Always check the local codes before building a fence.

Before even digging a hole to sink a fence post into, you should know the laws for your district.

Being on the right side of the law can save you time, money, and a lot of legal trouble. Bad fences make for bad neighbors, and you do not want a lifetime of feuding with others on the block. We get a lot of people at Fence Supply Online who build without checking. Inevitably they are back to us within weeks looking for a change in style, height, or material from the original project.

The subject came up over lunch recently. We drew up a list of local codes which can catch people when sinking fence posts. A couple of them managed to surprise us too.

A list of the top local fence post codes people should know about includes:

  • Call 811 before you dig
  • Depth is another requirement
  • Post size and spacing in local fence post codes
  • Local fence post codes for land bordering public property
  • Do you set the fence posts in concrete, or not?
  • Local Home Owner Association bylaws

Let’s tale a closer look at these codes.

Call 811 before you dig

This is one law which we should always follow, before you even break ground.

Calling 811 will tell you what utilities lie beneath the dirt.

The law requires you to do so 48 hours before you plan to dig.

If you do not obey this law, you may end up in court.

An even more serious consideration is your personal safety.

Always call 811.

Depth is another local fence post code

This was a code which some of our people were unsure of when it comes to fencing.

Depending on where you are building the fence, you may have to observe different depth requirements.

Most areas require a depth of at least two feet, but this will change with height. We recommend at least one-third of a post should be below ground. In colder areas you will need to go below the frost line.

Check with local officials, as their knowledge of your district will be excellent.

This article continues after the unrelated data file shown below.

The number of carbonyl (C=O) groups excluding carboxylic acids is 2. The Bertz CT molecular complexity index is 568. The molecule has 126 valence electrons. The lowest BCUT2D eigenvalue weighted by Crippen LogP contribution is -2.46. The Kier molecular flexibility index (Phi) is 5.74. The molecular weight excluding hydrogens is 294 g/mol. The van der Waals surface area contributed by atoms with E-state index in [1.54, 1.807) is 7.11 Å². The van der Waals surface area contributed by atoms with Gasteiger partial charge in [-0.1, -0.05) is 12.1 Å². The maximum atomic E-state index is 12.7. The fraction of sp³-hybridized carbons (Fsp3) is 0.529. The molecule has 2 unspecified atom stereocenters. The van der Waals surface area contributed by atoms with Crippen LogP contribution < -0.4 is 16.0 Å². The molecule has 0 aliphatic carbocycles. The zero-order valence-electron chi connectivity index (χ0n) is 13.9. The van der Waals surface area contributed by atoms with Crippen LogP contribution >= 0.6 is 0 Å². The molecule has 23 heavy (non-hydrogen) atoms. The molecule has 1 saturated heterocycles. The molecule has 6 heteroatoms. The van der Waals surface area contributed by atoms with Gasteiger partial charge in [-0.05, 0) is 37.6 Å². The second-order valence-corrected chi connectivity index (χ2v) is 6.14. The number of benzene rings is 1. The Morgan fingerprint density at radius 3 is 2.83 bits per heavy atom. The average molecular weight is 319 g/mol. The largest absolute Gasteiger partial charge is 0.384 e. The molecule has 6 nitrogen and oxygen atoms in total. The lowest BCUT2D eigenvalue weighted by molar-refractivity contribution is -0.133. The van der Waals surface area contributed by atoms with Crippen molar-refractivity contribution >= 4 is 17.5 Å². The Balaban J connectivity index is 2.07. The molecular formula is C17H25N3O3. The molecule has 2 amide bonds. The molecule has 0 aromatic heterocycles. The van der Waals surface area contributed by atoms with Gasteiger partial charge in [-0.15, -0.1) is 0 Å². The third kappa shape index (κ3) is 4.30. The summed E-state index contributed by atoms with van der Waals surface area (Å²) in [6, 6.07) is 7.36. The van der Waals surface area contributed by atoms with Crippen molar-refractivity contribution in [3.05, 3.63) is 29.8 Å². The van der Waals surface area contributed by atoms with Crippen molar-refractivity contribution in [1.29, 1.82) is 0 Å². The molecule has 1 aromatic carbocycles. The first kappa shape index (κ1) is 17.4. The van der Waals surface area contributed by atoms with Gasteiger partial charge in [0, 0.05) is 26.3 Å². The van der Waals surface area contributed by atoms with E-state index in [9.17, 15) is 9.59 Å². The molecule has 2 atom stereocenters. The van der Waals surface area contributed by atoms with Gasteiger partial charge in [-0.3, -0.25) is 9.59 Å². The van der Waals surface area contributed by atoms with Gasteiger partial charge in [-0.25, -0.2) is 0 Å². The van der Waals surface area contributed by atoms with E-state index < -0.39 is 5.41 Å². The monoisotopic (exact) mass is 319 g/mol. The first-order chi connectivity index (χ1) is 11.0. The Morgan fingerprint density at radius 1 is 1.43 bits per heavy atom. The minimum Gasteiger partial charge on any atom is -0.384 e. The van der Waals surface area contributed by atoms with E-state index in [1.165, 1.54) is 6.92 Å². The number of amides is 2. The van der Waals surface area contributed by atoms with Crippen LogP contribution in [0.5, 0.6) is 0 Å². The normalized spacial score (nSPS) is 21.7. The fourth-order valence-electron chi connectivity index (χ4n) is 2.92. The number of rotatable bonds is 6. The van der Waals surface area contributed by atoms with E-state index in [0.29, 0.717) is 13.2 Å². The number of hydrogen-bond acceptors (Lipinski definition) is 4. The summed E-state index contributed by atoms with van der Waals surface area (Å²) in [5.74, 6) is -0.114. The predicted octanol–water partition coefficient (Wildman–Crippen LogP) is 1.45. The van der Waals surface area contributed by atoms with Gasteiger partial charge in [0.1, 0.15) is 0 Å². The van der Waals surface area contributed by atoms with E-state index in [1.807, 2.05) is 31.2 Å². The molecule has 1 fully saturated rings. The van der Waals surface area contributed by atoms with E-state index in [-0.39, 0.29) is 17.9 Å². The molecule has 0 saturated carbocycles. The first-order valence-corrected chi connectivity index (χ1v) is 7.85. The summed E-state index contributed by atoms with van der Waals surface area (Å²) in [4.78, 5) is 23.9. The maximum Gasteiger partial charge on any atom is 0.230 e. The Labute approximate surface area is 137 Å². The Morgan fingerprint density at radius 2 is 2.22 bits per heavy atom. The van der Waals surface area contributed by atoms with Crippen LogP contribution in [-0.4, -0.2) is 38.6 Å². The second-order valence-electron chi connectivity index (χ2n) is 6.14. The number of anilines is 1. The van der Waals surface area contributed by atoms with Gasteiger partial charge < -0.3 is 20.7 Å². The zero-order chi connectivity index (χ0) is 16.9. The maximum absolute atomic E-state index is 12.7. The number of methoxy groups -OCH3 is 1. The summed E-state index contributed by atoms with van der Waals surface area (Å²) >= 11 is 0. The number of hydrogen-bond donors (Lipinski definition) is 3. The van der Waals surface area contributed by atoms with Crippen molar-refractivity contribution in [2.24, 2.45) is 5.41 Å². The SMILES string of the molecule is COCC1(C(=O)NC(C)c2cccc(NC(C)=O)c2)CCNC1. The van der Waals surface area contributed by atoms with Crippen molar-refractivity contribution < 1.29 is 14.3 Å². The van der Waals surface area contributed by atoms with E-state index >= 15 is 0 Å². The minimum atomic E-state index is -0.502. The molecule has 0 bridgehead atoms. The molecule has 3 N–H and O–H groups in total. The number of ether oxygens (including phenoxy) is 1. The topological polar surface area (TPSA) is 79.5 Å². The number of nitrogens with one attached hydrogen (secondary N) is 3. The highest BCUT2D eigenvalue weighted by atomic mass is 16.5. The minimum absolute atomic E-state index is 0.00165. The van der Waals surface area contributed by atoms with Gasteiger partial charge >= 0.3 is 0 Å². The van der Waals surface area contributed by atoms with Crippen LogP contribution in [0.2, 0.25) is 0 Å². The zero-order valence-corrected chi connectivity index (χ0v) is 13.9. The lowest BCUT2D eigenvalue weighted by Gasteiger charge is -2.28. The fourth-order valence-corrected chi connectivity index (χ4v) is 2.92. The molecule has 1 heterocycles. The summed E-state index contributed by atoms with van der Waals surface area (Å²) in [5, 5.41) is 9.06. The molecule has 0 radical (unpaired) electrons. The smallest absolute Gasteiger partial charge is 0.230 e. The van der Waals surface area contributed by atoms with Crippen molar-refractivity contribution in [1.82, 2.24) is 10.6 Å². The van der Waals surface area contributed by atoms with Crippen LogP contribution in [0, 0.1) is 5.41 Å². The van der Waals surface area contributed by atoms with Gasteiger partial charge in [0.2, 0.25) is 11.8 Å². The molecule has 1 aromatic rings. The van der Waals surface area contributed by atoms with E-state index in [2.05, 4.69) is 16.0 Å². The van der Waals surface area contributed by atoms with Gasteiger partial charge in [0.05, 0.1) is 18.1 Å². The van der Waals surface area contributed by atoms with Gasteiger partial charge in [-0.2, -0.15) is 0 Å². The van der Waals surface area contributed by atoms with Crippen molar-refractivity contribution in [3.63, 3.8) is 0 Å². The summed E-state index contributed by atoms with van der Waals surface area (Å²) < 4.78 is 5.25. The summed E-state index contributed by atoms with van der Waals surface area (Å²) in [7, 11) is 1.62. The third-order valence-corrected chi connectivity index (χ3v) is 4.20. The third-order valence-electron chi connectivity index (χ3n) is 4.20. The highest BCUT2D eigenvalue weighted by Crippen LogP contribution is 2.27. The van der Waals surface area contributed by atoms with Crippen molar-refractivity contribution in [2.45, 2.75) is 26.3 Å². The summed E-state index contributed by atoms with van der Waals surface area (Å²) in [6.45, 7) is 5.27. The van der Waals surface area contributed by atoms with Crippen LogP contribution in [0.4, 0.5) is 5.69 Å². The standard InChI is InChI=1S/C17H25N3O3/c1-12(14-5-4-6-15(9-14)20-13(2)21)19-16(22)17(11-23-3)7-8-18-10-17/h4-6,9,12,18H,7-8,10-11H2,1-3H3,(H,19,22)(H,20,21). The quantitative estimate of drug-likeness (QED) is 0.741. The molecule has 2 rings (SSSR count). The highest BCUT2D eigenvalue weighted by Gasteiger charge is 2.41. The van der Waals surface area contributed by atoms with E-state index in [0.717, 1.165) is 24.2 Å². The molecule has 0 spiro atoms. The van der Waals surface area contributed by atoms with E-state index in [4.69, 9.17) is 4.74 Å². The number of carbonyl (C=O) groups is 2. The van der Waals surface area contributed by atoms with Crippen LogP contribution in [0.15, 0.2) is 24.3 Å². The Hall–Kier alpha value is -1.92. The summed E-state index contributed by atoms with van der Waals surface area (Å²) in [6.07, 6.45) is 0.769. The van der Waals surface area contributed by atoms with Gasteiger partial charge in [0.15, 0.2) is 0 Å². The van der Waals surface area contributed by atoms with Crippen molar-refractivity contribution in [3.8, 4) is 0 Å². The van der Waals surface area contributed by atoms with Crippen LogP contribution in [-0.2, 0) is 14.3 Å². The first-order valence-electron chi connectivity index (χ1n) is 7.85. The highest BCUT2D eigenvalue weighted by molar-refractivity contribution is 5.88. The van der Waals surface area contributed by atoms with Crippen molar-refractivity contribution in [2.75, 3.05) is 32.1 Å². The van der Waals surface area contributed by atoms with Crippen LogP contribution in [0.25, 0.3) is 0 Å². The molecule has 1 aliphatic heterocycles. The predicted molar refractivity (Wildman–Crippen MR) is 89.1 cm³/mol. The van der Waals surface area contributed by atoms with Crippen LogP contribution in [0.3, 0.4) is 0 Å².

Post size and spacing in local fence post codes

These are rules which tend to follow common sense and are the same for most districts.

You will need posts of a specific size to support a fence of a particular height. 4 x 4 posts are usually the standard for fences going to six feet or above.

It can be the same for spacing where the guideline is to not go over 6 feet apart for higher fences.

Following these codes will make your fence secure and durable during all types of weather.

Local fence post codes for land bordering public property

This is a rule which catches many people and also is one that can differ from district to district.

Your local council may not allow a fence of a specific material to border its land. They may also have rules on height and opacity.

Style, design, and material can be crucial considerations for border fences.

Call your local authority and ask for guidance before sinking a post.

Do you set the fence posts in concrete, or not?

When you get the right size and material comes to time for digging. Follow the rules on depth and width, and you are almost home.

What do you set the post in, however, can be a tricky question. The standard in many districts is concrete though it may not be a fixed law.

We have videos to show you how to set a fence post in concrete.

Ask for guidance, and see what is best for your fence posts.

Local Home Owner Association bylaws

Now we are getting into the area where many fences fall foul of unseen problems.

Your local HOA is a powerful organization, and they strictly enforce the bylaws they enact.

Typical HOA bylaws can cover fence color, style height, and material. One of our clients put up a picket fence only to find that it had to be white, not the pale blue they wanted.

Always give the HOA a call. It will save you plenty of trouble.

Call us

At Fence Supply Online we know a lot about fencing law.

We also know how easy it is the break a law, without knowing about it.

Our team of experts is here to help.

Call us today for all your fencing needs.

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